Crime and Drugs

Keeping our streets safe and our communities drug-free has never been more important. Every American has a right to live, work, and raise a family in a safe, crime-free neighborhood. And every child has the right to go to a safe, drug-free school.

I am committed to making our streets and schools as safe as possible, and have taken concrete actions to do so, including:

Leading the fight for an increase in COPS funding for local law enforcement agencies to put more police officers on our streets.

Fighting the emerging threats of methamphetamine labs and OxyContin abuse in our rural communities.

Funding a $1 million statewide DNA initiative to help our state's crime labs process their DNA backlog.

Helping expand the High Intensity Drug Trafficking Area, which gives local law enforcement more tools for combatting drugs.

Introducing the Arresting Child Predators Act to improve the ability of law enforcement agencies to catch child predators.

Passing into law pass the Securing Adolescents From Exploitation Online (SAFE) Act, which clarified and enhanced the current system for Internet Service Providers to report online child pornography and made the failure to report child pornography a federal crime.

Voting to authorize a grant program to end elder abuse and neglect, and to provide training for law enforcement agencies to better serve victims.


Latest

  • Vitter, Casey, Inhofe, Peters Introduce Criminal Justice Reform Legislation that Seeks to Blunt School to Prison Pipeline

    ( U.S. Senators David Vitter (R-LA), Bob Casey (D-PA), James Inhofe (R-OK), and Gary Peters (D-MI) announced that they have introduced criminal justice reform legislation that seeks to blunt the school to prison pipeline. The bipartisan Youth PROMISE Act allows local governments to use more of their existing federal funding to invest in youth violence prevention programs, like mentoring.

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  • Vitter Waiting for Response from Lynch on Clinton Email Cover-Up

    (Washington, D.C.) - U.S. Senator David Vitter (R-La.) today released the following statement regarding his recent letter to Loretta Lynch, President Obama’s nominee for U.S. Attorney General (AG). In a letter on April 2, Vitter asked Lynch whether she would investigate former Secretary of State Hillary Clinton’s use of a personal email and server to shield and destroy official records. Vitter requested a response by April 13 but has not received one.

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  • Vitter to Lynch: Would You Investigate Clinton Email Cover-Up?

    (Washington, D.C.) - U.S. Senator David Vitter (R-La.) today sent a letter to Loretta Lynch, President Obama’s nominee for U.S. Attorney General (AG), asking whether she would investigate former Secretary of State Hillary Clinton’s use of a personal email and server to shield and destroy official records. It was recently reported that Clinton deleted all emails from her personal server, which she used to conduct official business, and released only four emails between her and her staff regarding drone strikes and U.S. surveillance programs.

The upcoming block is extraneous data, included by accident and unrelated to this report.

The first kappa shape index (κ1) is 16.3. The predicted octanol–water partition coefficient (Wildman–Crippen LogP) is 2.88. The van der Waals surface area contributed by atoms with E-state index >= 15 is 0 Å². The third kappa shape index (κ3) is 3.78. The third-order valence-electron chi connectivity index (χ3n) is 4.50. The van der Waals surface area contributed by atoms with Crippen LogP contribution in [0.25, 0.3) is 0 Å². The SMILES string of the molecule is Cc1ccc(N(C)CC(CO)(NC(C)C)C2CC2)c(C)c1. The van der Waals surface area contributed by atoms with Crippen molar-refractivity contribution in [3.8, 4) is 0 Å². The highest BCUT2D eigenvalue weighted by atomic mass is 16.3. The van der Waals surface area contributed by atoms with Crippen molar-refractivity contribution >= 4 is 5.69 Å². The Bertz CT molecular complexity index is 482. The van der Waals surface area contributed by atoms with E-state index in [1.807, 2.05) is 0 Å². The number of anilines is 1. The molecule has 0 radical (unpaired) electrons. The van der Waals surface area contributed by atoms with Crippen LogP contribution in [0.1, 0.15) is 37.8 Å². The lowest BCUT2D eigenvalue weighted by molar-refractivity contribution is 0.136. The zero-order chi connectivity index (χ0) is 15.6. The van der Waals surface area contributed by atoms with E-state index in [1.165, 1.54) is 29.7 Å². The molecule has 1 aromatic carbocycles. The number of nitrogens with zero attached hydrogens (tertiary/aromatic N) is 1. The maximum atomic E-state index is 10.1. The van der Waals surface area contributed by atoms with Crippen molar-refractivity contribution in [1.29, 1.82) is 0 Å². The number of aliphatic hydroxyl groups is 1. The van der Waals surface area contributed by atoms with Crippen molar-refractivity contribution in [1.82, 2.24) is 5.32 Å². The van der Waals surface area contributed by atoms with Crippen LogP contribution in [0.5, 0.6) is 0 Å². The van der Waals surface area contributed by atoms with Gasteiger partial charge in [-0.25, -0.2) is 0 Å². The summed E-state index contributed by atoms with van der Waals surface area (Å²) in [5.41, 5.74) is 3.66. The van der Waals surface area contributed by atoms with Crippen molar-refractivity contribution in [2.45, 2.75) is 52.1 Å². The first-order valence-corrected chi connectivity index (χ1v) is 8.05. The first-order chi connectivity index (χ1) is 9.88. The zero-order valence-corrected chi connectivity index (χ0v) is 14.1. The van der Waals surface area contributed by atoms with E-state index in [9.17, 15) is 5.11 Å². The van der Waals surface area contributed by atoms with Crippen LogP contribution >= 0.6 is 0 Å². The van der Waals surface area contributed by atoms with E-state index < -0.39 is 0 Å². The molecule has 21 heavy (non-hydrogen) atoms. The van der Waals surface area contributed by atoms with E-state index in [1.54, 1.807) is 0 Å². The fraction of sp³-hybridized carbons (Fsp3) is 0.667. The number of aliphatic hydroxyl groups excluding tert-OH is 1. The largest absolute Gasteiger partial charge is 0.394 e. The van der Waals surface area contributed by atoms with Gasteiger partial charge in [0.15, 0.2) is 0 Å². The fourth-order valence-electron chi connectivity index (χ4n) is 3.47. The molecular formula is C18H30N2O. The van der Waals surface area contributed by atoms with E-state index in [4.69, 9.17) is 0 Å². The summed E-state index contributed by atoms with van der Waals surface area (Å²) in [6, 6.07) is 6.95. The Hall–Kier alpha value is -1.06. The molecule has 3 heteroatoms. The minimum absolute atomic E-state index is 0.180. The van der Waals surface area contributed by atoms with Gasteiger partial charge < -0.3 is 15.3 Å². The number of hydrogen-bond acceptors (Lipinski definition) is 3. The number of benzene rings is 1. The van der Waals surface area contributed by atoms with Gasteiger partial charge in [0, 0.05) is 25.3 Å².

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  • ICYMI: Senator Highlights Clinton Ties to Nigerian Donor

    U.S. Senator David Vitter (R-La.) is pushing the U.S. State Department to turn over former Secretary of State Hillary Clinton’s records from her private email domain related to the State Department’s decision against designating Boko Haram as a Foreign Terrorist Organization (FTO). 

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  • Vitter Introduces A Voice for Victims Act

    (Washington, D.C.) - U.S. Senator David Vitter (R-La.) today introduced his legislation, A Voice for Victims Act, which would help to defend victims of rape committed by an employer or at their places of employment. Vitter’s legislation would prohibit employer arbitration claims from being enforced in cases of rape, instead allowing for these cases to be considered directly in court. Vitter first cosponsored this legislation in 2009.

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  • Vitter Introduces Bill to Punish Union Violence

    (Washington, D.C.) - U.S. Senator David Vitter (R-La.) introduced the Freedom from Union Violence Act (FUVA), which would make any violence committed as a part of labor union organizing a federal crime. Current law imposes criminal penalties for acts of robbery or extortion affecting interstate commerce, but a loophole makes an exception for union violence.

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